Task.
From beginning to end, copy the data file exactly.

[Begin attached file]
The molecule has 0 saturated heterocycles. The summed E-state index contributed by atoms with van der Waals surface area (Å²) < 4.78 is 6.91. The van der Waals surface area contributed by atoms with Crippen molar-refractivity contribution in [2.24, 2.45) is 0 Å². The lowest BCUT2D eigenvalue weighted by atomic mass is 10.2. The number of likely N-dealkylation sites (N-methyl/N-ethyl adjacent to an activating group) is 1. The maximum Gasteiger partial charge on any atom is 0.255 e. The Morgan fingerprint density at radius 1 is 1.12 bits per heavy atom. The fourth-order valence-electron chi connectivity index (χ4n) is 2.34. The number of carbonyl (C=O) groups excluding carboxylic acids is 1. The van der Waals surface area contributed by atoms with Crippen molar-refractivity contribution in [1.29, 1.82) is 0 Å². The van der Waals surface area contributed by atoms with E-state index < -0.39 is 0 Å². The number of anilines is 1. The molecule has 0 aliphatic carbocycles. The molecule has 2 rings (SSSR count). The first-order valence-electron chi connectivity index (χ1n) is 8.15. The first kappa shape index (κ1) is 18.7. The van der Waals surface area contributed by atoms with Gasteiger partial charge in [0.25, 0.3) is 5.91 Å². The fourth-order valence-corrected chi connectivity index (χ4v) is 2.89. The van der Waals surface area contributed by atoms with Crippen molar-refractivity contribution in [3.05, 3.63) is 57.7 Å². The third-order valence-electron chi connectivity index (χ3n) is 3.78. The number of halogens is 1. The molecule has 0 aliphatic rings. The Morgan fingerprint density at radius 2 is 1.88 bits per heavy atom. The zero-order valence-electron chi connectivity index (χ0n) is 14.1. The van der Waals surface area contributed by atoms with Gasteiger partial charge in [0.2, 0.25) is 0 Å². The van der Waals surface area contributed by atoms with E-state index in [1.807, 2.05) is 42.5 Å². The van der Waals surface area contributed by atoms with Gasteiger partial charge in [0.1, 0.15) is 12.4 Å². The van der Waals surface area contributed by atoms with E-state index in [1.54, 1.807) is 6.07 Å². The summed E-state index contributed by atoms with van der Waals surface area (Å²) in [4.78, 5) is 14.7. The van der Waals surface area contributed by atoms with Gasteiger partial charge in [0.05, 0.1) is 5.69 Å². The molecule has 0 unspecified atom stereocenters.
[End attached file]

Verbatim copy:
The molecule has 0 saturated heterocycles. The summed E-state index contributed by atoms with van der Waals surface area (Å²) < 4.78 is 6.91. The van der Waals surface area contributed by atoms with Crippen molar-refractivity contribution in [2.24, 2.45) is 0 Å². The lowest BCUT2D eigenvalue weighted by atomic mass is 10.2. The number of likely N-dealkylation sites (N-methyl/N-ethyl adjacent to an activating group) is 1. The maximum Gasteiger partial charge on any atom is 0.255 e. The Morgan fingerprint density at radius 1 is 1.12 bits per heavy atom. The fourth-order valence-electron chi connectivity index (χ4n) is 2.34. The number of carbonyl (C=O) groups excluding carboxylic acids is 1. The van der Waals surface area contributed by atoms with Crippen molar-refractivity contribution in [1.29, 1.82) is 0 Å². The van der Waals surface area contributed by atoms with E-state index < -0.39 is 0 Å². The number of anilines is 1. The molecule has 0 aliphatic carbocycles. The molecule has 2 rings (SSSR count). The first-order valence-electron chi connectivity index (χ1n) is 8.15. The first kappa shape index (κ1) is 18.7. The van der Waals surface area contributed by atoms with Gasteiger partial charge in [0.25, 0.3) is 5.91 Å². The fourth-order valence-corrected chi connectivity index (χ4v) is 2.89. The van der Waals surface area contributed by atoms with Crippen molar-refractivity contribution in [3.05, 3.63) is 57.7 Å². The third-order valence-electron chi connectivity index (χ3n) is 3.78. The number of halogens is 1. The molecule has 0 aliphatic rings. The Morgan fingerprint density at radius 2 is 1.88 bits per heavy atom. The zero-order valence-electron chi connectivity index (χ0n) is 14.1. The van der Waals surface area contributed by atoms with Gasteiger partial charge in [0.2, 0.25) is 0 Å². The van der Waals surface area contributed by atoms with E-state index in [1.807, 2.05) is 42.5 Å². The van der Waals surface area contributed by atoms with Gasteiger partial charge in [0.1, 0.15) is 12.4 Å². The van der Waals surface area contributed by atoms with E-state index in [1.54, 1.807) is 6.07 Å². The summed E-state index contributed by atoms with van der Waals surface area (Å²) in [4.78, 5) is 14.7. The van der Waals surface area contributed by atoms with Gasteiger partial charge in [0.05, 0.1) is 5.69 Å². The molecule has 0 unspecified atom stereocenters.